Week 2 - Real insights

or how to submit your week 2 update

Welcome to week 2! This week we're going out there to find some real people and some real insights for the project you're building. Let's dive in.

Step 1: Get your definitions right

First, define a very specific group of people you think would absolutely love to use your project right now. The more specific you are, the better. Ideally this definition should result in 5 to 10 people in the world, not hundreds! Really, be super specific.

👎️ Bad definitions:

  • Javascript developers

  • Web3 enthusiasts

  • Artists

  • Infrastructure companies

👍️ Better definitions:

  • Privacy enthusiasts building a consumer social product based on Ethereum who have been trying to implement ZK proofs in the past but found it too complicated.

  • Developers who have a mobile app built using Expo where the app's core functionality is around imagery and art, and who have manifested interest in using generative AI and stable diffusion to introduce new features in their existing application.

Now, define what a "user" of your project actually means. You don't need to have a fully shipped project yet for this, as long as you're honest with yourself about what defines meaningful investment and usage in your project as of today.

👎️ Bad definitions:

  • Starred my repo

  • Logged in

  • Signed up to a waitlist

👍️ Better definitions:

  • Created a testnet transaction

  • Called our API successfully

  • Completed onboarding

  • Used our prototype

The people you are looking for will be your first + second definition. Write that down!

Step 2: Find and message at least 5 of those people

Now that you know well who you should be looking for, it's time to find them. We'll give you some general tips here, but remember: these people are likely to love what you're building, so it will feel great to find each other.

Important: the closer these people are to your definition of "user", the better. If they're not a user yet, it's a good idea to ask them to try your project before going deeper into a conversation.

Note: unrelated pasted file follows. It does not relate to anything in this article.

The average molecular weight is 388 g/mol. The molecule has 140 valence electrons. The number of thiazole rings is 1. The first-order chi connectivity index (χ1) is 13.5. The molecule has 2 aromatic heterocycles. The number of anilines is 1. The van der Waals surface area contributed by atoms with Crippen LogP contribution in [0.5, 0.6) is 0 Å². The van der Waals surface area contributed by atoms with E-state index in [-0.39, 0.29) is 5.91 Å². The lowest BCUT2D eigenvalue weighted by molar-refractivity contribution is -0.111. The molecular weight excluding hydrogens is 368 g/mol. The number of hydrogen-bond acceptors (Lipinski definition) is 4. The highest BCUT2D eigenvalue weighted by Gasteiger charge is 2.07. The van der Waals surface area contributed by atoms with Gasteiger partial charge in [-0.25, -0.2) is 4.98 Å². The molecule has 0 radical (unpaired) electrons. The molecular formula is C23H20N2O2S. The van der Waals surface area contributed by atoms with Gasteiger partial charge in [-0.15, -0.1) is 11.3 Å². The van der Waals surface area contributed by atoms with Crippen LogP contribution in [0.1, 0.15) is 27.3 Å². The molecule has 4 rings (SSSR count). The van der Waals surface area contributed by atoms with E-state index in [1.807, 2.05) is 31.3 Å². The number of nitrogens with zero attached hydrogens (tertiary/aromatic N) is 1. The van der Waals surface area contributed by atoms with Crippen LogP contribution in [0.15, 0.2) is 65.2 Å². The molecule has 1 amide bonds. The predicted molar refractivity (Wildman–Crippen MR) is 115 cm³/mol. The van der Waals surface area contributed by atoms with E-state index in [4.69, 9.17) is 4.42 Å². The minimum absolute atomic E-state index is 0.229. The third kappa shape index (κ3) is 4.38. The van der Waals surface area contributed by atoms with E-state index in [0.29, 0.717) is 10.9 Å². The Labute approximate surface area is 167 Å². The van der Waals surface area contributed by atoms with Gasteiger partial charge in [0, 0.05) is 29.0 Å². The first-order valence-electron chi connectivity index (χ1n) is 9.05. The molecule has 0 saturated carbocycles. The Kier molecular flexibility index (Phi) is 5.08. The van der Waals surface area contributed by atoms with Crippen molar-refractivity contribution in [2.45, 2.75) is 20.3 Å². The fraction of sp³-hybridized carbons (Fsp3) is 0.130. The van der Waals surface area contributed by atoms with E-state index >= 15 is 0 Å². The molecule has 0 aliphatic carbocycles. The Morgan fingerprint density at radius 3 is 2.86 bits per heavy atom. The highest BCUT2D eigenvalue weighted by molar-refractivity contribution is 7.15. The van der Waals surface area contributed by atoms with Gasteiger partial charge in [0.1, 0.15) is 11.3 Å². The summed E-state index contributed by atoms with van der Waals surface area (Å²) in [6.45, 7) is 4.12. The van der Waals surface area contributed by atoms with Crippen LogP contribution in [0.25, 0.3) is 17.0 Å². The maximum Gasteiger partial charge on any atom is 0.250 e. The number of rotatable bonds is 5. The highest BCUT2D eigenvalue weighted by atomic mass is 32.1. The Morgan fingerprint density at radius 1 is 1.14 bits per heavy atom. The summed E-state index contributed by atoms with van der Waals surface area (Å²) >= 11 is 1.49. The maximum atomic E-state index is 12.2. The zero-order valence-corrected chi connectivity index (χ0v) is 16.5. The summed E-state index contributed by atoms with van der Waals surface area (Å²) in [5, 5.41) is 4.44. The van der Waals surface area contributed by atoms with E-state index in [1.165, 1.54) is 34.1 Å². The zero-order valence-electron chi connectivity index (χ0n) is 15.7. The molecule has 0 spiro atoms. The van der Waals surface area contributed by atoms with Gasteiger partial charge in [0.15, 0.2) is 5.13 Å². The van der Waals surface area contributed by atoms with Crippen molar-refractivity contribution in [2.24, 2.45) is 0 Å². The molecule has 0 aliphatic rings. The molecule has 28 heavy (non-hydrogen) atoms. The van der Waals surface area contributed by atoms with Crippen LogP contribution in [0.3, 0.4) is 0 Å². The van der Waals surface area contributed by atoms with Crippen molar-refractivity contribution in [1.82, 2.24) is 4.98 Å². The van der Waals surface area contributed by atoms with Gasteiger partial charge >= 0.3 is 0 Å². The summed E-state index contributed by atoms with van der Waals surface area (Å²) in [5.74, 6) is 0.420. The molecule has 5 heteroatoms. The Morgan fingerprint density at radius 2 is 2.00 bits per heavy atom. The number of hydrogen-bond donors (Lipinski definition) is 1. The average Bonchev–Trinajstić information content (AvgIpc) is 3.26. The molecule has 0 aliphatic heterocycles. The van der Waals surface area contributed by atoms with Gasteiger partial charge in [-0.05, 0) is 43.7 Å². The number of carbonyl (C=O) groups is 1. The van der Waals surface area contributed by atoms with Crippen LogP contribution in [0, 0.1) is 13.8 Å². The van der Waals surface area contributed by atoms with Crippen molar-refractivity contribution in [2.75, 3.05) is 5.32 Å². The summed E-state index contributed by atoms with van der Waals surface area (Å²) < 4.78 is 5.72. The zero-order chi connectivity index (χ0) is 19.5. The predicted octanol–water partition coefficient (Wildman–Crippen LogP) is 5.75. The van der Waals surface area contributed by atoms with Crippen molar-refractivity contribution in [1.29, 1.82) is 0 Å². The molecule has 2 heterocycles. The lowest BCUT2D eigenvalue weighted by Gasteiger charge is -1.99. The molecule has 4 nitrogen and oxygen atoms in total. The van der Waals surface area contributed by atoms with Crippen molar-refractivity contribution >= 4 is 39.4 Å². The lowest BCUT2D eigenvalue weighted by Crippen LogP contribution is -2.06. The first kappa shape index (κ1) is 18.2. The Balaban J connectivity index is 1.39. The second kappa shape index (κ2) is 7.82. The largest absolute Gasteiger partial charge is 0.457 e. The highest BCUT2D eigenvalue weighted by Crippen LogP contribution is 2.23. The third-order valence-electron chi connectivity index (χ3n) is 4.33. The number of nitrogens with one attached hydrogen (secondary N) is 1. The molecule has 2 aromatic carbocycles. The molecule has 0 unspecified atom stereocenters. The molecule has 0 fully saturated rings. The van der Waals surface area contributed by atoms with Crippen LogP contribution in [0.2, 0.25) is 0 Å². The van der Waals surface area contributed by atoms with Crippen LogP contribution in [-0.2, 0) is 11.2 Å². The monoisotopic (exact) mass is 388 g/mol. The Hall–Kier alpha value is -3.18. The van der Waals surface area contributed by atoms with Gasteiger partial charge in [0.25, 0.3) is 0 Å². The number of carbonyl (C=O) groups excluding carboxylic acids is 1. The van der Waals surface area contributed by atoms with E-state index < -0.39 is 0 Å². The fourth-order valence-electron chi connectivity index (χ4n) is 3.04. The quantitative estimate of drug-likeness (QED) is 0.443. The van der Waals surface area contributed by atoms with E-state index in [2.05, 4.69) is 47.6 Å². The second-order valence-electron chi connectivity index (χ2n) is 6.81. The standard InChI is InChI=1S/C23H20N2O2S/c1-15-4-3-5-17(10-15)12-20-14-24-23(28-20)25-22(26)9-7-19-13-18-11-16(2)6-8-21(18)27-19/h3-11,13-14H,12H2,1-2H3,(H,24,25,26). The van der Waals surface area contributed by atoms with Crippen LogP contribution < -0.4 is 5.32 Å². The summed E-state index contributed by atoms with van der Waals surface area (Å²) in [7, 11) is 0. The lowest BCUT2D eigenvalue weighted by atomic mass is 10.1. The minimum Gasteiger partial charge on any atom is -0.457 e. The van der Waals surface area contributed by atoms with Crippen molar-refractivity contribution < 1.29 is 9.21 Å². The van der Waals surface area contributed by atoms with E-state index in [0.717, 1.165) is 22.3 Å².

• Tip #1: Find 5, not 1000. This isn't about marketing or growth! It's about finding a handful of people who are going to be very pumped about what you have to show them. It doesn't need to scale and it shouldn't feel like sales.

  • Tip #2: Be yourself. Don't try to sound official, or business-y, or anything like that. Show up as yourself—the more authentic you are, the more likely you are to get an open door.

  • Tip #3: Don't push too hard. The goal here is to find people who are already sold on your project or on the problem you're solving. If they don't seem interested, move on and find others who are.

  • Tip #4: Send direct messages. Posting to Hacker News or Twitter is a last resort, and it's very ineffective. Better is to find a specific person and send them a personal and direct message. Explain why you want to talk to them specifically.

  • Tip #5: If you have users, start there. Some of you already have active users in your projects, so go ahead and focus on reaching out to them first. They have already shown interest in what you're building, and the more interested they are, the better.

  • Tip #6: Better to chat in person (or on a call). Messaging back and forth is ok as a last resort, but try and have a real chat with them instead. 15 minutes are often enough and don't focus on your project, focus on them. Understand their needs, struggles, workflows, and anything that might help you build something that will solve a real need for them.

Step 3: Write down what you learn

As you talk to people, you will get some nuggets of information and inspiration. No matter how big or small these insights sound like, write them down. There are usually 3 different flavors of insights that you end up getting in these conversations:

  • Learning: "Ah, so that is how people do X!"

  • Confirmation: "I feel more confident that X is true"

  • Confusion: "Why the heck did they do X?"

All of those are incredibly valuable, so make sure to write them all down as they appear. If you see patterns emerging, that's even better.

Pro tip: if you learn something juicy, that’s often an interesting thing you can share on Twitter/elsewhere as part of building in public!

Step 4: Submit your update

Now, it is time to submit your update.

There's no need to write a lot or over complicate this—this update is a summary of all the work you did above, so it should be a very quick step after you've done the hardest part of actually finding and talking to these people :)

You have until Sunday September 3rd to submit your update here.

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